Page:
Tesla has revealed the numbers for its third fiscal quarter 2017, and things aren’t looking so hot. The company reports that of its 26,137 vehicle deliveries during Q3, only 222 of them were Model 3 cars. Tesla previously disclosed production bottlenecks as holding up its Model 3 progress, something later tipped to include delays forcing workers to assemble some parts by hand.
As part of its third quarter details, Tesla stated, “The initial phase of manufacturing any new vehicle is always challenging, and the Model 3 production ramp is no exception — particularly given our focus on highly automated manufacturing processes that will ultimately result in higher volumes at significantly lower costs.”
The automotive company explained that it is making progress in addressing the bottlenecks that hampered the Model 3’s early production. Tesla stresses that there’s “no fundamental problems with our supply chain or any of our production processes.” As well, the company talked about what it calls burst builds, saying that during these builds it is able to manufacture more than 1,000 units per week across various manufacturing lines, including seat assembly and the drive unit.
Joining that are burst builds of approximately 500 units per week across other lines including the body welding shop and the battery pack assembly. The company sheds light on one big hurdle it has had to overcome, saying, “Our primary production constraint has been in the battery module assembly line at Gigafactory 1, where cells are packaged into modules.”
Tesla says it has taken longer than the company had expected for its Gigafactory 1 battery module assembly line to ramp up. Talking about that specifically, Tesla said:
The biggest challenge is that the first two zones of a four zone process, key elements of which were done by manufacturing systems suppliers, had to be taken over and significantly redesigned by Tesla. We have redirected our best engineering talent to fine-tune the automated processes and related robotic programming, and we are confident that throughput will increase substantially in upcoming weeks and ultimately be capable of production rates significantly greater than the original specification.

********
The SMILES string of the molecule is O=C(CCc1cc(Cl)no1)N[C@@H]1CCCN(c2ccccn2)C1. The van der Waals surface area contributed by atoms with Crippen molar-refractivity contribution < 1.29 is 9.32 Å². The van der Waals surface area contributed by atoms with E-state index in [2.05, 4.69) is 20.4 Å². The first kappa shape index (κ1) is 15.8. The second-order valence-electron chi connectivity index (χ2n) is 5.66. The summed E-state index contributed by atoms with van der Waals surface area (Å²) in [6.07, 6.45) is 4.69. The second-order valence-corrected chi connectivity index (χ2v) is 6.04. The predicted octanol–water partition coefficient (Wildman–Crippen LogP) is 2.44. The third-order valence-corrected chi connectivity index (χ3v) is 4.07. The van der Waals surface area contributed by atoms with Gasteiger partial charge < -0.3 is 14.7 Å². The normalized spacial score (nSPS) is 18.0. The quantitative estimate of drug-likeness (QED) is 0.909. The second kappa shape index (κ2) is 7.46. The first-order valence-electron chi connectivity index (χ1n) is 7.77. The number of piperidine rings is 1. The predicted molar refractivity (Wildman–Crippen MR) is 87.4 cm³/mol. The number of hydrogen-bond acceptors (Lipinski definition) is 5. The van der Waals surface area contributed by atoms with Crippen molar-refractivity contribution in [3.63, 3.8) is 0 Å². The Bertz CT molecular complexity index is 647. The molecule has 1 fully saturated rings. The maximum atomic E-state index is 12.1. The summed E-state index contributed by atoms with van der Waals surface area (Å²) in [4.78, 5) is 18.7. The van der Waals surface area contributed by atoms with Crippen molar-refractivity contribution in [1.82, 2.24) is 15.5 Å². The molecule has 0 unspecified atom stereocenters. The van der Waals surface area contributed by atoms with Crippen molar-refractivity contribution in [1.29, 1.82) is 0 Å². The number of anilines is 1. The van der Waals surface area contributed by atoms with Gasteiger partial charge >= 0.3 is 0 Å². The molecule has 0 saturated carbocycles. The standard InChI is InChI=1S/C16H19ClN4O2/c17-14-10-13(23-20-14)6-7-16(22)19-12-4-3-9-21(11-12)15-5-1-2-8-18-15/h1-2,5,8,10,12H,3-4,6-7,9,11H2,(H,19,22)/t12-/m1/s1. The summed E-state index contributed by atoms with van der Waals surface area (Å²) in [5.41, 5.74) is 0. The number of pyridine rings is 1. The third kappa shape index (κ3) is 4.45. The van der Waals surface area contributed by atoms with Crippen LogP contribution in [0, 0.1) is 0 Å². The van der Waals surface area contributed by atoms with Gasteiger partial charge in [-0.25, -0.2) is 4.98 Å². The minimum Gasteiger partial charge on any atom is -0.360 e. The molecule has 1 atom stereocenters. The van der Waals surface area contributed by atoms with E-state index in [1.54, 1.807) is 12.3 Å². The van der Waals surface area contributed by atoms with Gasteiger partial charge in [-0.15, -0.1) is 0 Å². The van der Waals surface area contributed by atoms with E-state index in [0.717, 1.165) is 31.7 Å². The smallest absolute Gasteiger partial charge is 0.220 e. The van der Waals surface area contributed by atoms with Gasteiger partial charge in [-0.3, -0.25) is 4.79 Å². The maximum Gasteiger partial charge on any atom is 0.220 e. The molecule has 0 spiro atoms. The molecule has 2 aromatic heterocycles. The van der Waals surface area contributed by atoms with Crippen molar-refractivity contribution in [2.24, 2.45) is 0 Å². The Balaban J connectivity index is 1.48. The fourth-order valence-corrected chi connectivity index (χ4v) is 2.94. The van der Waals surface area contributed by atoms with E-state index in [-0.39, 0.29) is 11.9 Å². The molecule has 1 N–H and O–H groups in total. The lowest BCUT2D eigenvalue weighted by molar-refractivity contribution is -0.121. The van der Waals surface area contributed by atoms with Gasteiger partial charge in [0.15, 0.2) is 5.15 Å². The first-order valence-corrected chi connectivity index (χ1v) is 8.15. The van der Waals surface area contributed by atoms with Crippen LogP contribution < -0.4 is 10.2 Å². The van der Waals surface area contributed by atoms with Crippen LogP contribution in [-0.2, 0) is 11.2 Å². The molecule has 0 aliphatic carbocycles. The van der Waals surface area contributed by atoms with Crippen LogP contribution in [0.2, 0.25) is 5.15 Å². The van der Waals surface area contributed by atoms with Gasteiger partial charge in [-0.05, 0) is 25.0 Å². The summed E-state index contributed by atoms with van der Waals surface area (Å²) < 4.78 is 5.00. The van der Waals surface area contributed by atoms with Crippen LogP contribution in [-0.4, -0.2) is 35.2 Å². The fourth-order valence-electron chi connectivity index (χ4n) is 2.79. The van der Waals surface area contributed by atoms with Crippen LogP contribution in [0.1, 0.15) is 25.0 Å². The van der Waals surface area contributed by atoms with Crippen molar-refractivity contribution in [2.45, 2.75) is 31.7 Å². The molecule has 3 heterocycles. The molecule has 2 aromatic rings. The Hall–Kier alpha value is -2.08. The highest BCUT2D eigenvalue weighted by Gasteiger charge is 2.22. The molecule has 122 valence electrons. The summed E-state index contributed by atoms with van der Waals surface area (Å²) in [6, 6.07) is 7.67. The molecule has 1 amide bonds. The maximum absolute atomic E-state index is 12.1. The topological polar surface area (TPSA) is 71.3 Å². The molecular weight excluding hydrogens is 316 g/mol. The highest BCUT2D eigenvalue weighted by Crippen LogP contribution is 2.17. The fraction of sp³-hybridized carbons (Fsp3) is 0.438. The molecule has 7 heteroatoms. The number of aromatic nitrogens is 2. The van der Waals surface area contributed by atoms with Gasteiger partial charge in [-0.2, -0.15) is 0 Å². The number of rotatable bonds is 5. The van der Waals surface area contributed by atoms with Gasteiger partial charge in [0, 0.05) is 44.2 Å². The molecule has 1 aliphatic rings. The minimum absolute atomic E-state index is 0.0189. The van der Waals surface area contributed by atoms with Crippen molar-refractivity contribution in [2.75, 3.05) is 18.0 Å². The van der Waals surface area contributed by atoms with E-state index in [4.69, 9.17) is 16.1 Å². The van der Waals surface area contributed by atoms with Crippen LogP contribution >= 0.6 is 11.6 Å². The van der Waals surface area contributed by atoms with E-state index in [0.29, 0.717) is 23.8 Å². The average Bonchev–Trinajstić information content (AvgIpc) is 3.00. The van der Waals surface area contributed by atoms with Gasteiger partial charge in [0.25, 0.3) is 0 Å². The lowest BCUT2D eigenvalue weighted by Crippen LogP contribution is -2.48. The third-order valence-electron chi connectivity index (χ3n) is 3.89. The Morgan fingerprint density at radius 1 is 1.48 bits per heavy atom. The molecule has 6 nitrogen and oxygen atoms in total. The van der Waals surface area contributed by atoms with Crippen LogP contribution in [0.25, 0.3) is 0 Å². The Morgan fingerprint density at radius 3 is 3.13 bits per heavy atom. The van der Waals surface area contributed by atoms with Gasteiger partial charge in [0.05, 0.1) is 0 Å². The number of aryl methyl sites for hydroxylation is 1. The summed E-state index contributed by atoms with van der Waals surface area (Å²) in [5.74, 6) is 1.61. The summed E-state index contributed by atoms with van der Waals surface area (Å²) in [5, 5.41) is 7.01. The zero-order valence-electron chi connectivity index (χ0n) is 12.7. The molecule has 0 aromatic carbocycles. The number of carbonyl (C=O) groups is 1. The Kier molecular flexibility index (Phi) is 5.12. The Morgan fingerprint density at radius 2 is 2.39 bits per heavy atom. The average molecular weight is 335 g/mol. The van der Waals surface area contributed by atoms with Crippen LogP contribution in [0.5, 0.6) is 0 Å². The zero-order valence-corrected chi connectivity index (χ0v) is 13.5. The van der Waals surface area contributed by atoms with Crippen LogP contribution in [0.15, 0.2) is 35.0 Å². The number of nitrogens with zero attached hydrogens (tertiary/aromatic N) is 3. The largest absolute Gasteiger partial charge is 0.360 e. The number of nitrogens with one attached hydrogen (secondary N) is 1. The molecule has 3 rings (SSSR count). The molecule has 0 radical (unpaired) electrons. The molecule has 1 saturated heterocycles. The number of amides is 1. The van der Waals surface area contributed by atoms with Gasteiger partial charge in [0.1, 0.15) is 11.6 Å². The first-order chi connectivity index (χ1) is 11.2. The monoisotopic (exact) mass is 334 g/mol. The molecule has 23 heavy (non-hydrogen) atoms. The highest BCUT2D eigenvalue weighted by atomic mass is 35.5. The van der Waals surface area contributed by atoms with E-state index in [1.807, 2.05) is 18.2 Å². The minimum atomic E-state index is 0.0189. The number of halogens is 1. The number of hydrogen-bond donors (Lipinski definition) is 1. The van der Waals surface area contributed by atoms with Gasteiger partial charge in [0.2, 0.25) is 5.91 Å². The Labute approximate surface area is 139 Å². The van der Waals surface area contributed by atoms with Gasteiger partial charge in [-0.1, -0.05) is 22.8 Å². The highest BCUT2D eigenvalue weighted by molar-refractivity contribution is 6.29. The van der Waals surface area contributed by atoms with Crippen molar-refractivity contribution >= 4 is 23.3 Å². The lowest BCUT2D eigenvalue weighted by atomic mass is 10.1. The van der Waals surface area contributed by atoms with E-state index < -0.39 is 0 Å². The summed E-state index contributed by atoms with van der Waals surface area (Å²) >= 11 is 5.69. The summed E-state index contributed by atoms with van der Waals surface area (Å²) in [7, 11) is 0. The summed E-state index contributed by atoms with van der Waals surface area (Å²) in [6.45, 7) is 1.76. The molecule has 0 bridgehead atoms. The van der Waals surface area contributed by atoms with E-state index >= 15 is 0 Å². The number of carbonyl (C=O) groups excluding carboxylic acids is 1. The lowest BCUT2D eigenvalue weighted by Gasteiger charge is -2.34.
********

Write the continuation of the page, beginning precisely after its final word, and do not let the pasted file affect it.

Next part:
Ultimately, Tesla doesn’t yet know when it will solve its bottleneck problems. Assuming everything goes according to plan, however, the company anticipates ramping up its Model 3 production to 5,000 vehicles per weeks by the end of its first 2018 quarter. At some point the company hopes to increase that production number to 10,000 units per week.
Looking at some other numbers, Tesla says Model X and Model S deliveries saw an 18% increase compared to the 4.5% it saw in the same quarter last year. Used Tesla car sales more than doubled in the quarter, and net orders for both aforementioned models hit a new record in Asia, North America, and Europe. During its third quarter, Tesla also opened another 18 stores and service locations and 126 new Supercharger stations.
Looking forward, the company anticipates sorting out its Model 3 production issues, but will do so by taking an arguably risky measure: it will produce 10% fewer Model S and Model X vehicles in its fourth quarter (compared to last quarter) so that the workforce can focus on Model 3 production. “As a result,” Tesla explains, “inventory level of finished Model S and X vehicles should continue to decline.”
Tesla will enter its fourth quarter with a cash balance of $3.5 billion.